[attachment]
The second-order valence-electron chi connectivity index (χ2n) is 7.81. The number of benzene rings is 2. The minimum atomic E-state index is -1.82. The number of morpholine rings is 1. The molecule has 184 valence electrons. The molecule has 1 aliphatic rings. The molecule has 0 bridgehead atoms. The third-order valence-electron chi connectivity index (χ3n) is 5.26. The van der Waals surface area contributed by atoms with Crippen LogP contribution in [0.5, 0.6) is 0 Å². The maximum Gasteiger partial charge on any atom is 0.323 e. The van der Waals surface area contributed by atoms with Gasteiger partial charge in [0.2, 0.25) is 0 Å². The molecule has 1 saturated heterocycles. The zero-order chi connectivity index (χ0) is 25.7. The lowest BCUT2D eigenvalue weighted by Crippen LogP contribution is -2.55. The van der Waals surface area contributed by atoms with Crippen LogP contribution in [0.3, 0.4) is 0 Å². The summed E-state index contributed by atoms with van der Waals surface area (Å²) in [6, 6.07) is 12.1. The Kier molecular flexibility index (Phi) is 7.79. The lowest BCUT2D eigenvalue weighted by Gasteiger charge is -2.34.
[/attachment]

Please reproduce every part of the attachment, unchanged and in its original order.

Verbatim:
The second-order valence-electron chi connectivity index (χ2n) is 7.81. The number of benzene rings is 2. The minimum atomic E-state index is -1.82. The number of morpholine rings is 1. The molecule has 184 valence electrons. The molecule has 1 aliphatic rings. The molecule has 0 bridgehead atoms. The third-order valence-electron chi connectivity index (χ3n) is 5.26. The van der Waals surface area contributed by atoms with Crippen LogP contribution in [0.5, 0.6) is 0 Å². The maximum Gasteiger partial charge on any atom is 0.323 e. The van der Waals surface area contributed by atoms with Gasteiger partial charge in [0.2, 0.25) is 0 Å². The molecule has 1 saturated heterocycles. The zero-order chi connectivity index (χ0) is 25.7. The lowest BCUT2D eigenvalue weighted by Crippen LogP contribution is -2.55. The van der Waals surface area contributed by atoms with Crippen LogP contribution in [0.3, 0.4) is 0 Å². The summed E-state index contributed by atoms with van der Waals surface area (Å²) in [6, 6.07) is 12.1. The Kier molecular flexibility index (Phi) is 7.79. The lowest BCUT2D eigenvalue weighted by Gasteiger charge is -2.34.